Lawrie Rewrites the Siebel Book

 
 
By eweek  |  Posted 2005-04-05 Email Print this article Print
 
 
 
 
 
 
 

CEO makes smaller businesses a priority and institutes cultural changes to address customer, partner and leadership needs.

Its been nearly a year since longtime IBM executive Michael Lawrie replaced founder Tom Siebel as CEO at Siebel Systems Inc. In that time, Lawrie has increased Siebels focus on small and midsize businesses, made customer success a bigger priority, and sought to change the top-down culture at the company. So far, so good: Siebel reversed a 13-quarter trend of falling revenues in the fourth quarter of last year. Recently, Lawrie sat down with eWEEK Senior Writer Dennis Callaghan at the companys San Mateo, Calif., headquarters to discuss his authorship of "Siebel Chapter 2."

Youve made the SMB space a priority for Siebel. Is that something you learned at IBM, or is that just the market reality for all companies right now?

I was responsible for SMB at IBM, so, yes, I have a long history in that marketplace. But, fundamentally, it is a marketplace that has enormous potential, its highly fragmented and many of Siebels offerings fit the needs of the customers in that marketplace.

But we had to rethink our distribution strategy; we had to rethink the products that we built so that the products were applicable to the requirements of that marketplace; we had to put an organization together to go focus on that, a financial model appropriate to the small- and medium-business marketplace. So, yes, all those things I was very familiar with and certainly have used some of that knowledge to help us begin to build the organization and products necessary for Siebel to compete successfully in the marketplace.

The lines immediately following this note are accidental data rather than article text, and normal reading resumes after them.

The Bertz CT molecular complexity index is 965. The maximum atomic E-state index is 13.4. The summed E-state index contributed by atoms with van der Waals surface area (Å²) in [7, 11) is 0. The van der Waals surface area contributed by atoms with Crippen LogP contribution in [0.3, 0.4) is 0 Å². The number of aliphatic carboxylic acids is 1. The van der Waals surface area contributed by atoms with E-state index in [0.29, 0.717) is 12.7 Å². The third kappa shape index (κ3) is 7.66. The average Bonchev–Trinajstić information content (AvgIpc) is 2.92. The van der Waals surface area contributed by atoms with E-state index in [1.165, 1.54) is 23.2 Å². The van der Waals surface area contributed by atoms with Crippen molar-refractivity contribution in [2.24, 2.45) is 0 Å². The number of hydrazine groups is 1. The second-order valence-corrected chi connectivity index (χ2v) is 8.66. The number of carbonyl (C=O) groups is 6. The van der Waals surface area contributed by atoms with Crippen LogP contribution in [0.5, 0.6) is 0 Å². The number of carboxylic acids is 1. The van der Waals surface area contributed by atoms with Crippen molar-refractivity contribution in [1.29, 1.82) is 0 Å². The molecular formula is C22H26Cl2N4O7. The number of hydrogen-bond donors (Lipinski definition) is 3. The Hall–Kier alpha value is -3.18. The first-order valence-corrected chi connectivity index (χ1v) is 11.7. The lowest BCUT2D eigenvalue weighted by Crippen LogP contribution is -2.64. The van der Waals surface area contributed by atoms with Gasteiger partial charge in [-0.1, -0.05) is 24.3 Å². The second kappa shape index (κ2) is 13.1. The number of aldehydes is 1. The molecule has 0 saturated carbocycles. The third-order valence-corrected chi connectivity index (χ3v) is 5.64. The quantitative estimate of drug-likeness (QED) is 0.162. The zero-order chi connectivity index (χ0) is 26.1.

In the late 1990s, IBM did a lot to build out the extensive partner program they have today. Its been a very successful program since then. How much has that or is that going to affect the way Siebel deals with partners? I think of partners the way I think of customers. Thats No. 1. Its a two-way relationship. They have needs. If Siebels going to be a good partner, IBMs going to be a good partner, we have to satisfy those needs. IBM or Siebel has needs, and our partners have to help us fulfill those needs. So its about listening, its about creating a win-win, so business partners business can grow and prosper, and so Siebel or an IBM can grow and prosper. As long as you keep those things in mind, then you approach business issues and business problems in a way that can be very positive and helpful to both organizations.
Michael Lawries attempts to make over Siebel are winning praise from inside and outside Siebel. Click here to read more. Will Siebels partner program start to resemble IBMs in any way? Along those two criteria where we treat partners like customers and we listen to them and we respond to their needs, you bet. Is that something you found had been neglected when you got here? I think because of the shift in the marketplace and the emerging requirements of our customers, it required an update to the relationships that we have with our business partners, yes. Next Page: Cultural differences between Siebel and IBM.



 
 
 
 
 
 
 
 
 
 
 

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